I came up with the idea in 2008 when tried to find relevant social media resources in different medical topics and realized that there are portals providing quality medical sites such as HONcode but social media is out of the scope of all these portals. I thought I should start a free service that does exactly that: features manually selected medical social media resources. Of course, as time evolved, it became so much more: right now over 65 medical topics are covered in 15 languages including Japanese, Chinese or German. Based on the feedback and the e-mails we receive, people like and use Webicina, they like that the whole content is for free and that the resources are selected manually by professionals.

With more and more misinformation on the Web, it’s challenging to find reliable sources of health and medical information. Talk to me more about the content on Webicina. Where do you find the information and how do you verify it? Are all the sources HONcode accredited?

Some of the resources, mostly blogs, are usually HONcode accredited, but not all of them as our assessment is different. Users suggest topics that should be covered. Then my team starts searching for relevant social media resources based on my “written algorithm”, which incorporates years of experience and medical perspective. Then we have several rounds in which we manually verify all the blogs, podcasts, Twitter users and many more Web 2.0 tools and remove those that aren’t totally reliable. And, what is the most important part, we list the quality features we based the decision of inclusion on. We search for resources really everywhere online, receive thousands of submissions from users (takes time now to evaluate all of them) and users also send submissions after publishing one package. We have 65 topics and I estimate to reach the 100 milestone in 2010.

How do you choose the packages and the specific information sources for each package? Do you intend to review and update the sources for each package as new information becomes available?

I have a very long list of steps my team has to perform when creating a package and there are several reviews before publishing one topic so it takes time to come up with one selection. I do not just intend to update the sources, but we must do it all the time. Last week, a new internal solution was developed and launched so it became much easier for us to update the packages. Also, I’ve been very lucky to have such active users as many of them tell us immediately whenever they experience something unusual in any of the resources we feature (change in the advertisement method, etc.) so we can act fast. We have about 2000 resources included in the packages, and there was only one case when users asked us to remove one resource (an autism blog).

In many ways, Health 2.0 is at odds with evidence-based or science-based medicine, since users often sharing personal (i.e. subjective) experiences. On the other hand, Web 2.0 technologies such as blogs, microblogging and wikis, enable patients to directly communicate with one another. What are your thoughts?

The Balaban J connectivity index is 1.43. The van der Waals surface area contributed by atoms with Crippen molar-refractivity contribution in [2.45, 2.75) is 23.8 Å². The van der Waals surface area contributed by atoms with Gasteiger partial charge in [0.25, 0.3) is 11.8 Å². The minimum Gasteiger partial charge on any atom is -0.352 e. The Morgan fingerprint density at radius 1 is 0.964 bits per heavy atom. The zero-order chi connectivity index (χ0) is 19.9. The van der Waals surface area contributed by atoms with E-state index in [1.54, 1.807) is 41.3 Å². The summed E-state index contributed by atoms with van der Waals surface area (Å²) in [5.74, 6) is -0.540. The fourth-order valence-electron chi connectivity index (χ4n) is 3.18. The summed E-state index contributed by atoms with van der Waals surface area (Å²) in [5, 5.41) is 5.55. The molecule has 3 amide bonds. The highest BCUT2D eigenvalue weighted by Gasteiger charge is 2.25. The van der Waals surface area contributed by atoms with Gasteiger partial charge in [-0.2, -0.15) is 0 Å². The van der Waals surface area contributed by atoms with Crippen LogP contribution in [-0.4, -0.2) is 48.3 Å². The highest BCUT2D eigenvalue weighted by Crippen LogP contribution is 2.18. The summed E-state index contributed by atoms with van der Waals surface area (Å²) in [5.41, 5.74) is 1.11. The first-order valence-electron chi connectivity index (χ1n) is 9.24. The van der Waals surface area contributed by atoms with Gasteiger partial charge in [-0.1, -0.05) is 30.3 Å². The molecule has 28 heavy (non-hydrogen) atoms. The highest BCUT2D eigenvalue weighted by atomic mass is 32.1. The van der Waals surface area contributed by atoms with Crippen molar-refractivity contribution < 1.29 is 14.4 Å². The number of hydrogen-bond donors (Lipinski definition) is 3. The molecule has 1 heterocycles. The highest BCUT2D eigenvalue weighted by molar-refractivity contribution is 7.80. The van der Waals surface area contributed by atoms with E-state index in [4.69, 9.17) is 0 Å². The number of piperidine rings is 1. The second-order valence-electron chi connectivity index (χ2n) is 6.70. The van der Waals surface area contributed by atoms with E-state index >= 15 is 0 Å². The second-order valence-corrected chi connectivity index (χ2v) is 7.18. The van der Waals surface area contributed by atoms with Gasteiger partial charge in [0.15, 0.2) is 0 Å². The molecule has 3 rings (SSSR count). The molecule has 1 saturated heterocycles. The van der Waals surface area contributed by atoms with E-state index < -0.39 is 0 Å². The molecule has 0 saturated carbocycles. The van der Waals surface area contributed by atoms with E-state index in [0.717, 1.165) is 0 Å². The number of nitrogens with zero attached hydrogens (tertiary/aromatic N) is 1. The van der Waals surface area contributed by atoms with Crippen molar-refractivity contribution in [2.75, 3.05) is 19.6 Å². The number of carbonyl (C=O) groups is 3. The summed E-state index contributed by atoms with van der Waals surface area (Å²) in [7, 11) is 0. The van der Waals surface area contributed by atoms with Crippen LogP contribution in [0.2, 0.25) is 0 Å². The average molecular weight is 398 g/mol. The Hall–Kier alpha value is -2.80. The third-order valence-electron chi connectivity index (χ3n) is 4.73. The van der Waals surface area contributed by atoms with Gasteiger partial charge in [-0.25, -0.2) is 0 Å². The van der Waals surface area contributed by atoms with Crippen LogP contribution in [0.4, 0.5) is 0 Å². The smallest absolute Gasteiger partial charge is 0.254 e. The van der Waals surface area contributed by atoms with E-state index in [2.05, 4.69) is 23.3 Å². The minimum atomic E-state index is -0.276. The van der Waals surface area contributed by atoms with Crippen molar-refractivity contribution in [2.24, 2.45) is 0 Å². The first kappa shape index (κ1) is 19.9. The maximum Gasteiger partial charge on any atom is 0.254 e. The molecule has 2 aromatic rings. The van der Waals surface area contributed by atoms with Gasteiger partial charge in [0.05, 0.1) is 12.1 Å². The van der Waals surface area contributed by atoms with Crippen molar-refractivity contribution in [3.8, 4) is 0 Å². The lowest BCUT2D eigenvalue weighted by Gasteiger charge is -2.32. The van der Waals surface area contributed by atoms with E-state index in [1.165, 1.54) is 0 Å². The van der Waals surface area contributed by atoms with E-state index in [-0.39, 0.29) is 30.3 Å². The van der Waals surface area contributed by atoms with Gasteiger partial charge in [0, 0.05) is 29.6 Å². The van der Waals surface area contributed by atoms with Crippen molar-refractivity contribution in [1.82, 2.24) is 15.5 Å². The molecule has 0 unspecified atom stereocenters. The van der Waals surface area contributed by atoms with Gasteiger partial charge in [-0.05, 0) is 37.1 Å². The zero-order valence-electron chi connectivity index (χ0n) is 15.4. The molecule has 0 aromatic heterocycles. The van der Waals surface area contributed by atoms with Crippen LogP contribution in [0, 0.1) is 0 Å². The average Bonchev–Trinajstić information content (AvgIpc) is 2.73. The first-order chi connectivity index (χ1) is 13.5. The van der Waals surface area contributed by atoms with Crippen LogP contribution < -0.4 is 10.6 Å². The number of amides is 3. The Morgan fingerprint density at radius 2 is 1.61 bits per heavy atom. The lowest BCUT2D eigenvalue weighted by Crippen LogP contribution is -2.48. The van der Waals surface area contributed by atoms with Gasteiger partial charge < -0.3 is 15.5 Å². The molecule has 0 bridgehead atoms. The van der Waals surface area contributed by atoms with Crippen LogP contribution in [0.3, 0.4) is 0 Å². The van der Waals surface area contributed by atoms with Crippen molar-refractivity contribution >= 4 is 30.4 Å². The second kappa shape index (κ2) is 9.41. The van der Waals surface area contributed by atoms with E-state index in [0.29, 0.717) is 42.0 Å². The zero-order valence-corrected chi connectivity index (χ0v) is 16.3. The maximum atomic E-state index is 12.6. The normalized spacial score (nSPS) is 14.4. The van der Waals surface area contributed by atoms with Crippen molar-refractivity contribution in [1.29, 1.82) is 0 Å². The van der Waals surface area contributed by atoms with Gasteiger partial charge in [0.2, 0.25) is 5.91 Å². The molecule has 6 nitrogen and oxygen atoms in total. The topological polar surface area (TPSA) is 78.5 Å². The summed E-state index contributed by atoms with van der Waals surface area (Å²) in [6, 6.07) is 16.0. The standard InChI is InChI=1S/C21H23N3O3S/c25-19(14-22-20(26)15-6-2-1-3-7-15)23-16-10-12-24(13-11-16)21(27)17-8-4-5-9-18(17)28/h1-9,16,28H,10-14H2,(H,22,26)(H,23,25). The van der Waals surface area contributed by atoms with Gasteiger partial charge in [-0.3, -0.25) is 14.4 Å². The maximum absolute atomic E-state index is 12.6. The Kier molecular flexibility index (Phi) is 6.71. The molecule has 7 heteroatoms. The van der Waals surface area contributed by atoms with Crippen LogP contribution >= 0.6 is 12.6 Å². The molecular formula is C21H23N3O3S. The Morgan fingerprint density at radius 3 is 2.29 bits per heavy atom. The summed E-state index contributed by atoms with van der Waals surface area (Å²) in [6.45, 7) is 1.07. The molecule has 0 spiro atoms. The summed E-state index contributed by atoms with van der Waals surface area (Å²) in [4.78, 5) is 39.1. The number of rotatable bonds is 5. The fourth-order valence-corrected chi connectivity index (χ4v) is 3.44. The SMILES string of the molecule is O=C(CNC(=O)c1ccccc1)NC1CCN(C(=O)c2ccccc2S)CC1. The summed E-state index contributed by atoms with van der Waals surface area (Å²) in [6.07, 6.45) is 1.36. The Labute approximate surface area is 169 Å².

I take privacy very very seriously. The key lecture in my course is dedicated to online privacy and doctor-patient communication. I tell students that even if they are now just students, whatever content they publish or share online, it will hunt them forever. They should think deeply before publishing anything (photos, thoughts, entries). My advice for them is “don’t post a photo online which you wouldn’t post on the bulletin board of the university”, because students as well as doctors and patients tend to think they can hide in the internet. Well if there is one place where you definitely cannot hide, it’s the internet so pay attention to your own privacy. But as you mentioned, there are tools with huge potential and that is why we must educate students and doctors (and patients in different ways) to know more about this issue.

Do you have a development timeline for the Webicina? What is your future plans for the company? Where do you see it in three or five years?

Of course, there are huge posters on our wall with lists of future developments for each month. We plan to surpass the 100th topic and reach the 20th language version in December. We plan to include a semantic-like search engine this year, publish an iPhone application in October and a Facebook app in November. As we were approached by US hospitals about letting them use PeRSSonalized Medicine internally, I think we will create unique solutions for them, again for free.

In 3 or 5 years, Webicina should be a key destination for those patients or doctors who are looking for quality social media resources or want to read the latest personalized medical news in their own languages.

You’ve just graduated from medical school and have started working on your Ph.D. in genetics. Where do you see yourself professionally following your graduate studies?

It’s a bit complicated to focus on my PhD, Webicina and also my blogs, but I’m really happy with how my life is going right now. I hope to finish my PhD in 2 years and then I believe I will have to decide which part of my life I will dedicate more time to: the academic career or the online projects. To be honest, I hope to find a compromise as I really love both of them.

About the Author

Walter Jessen is a senior writer for Highlight HEALTH Media.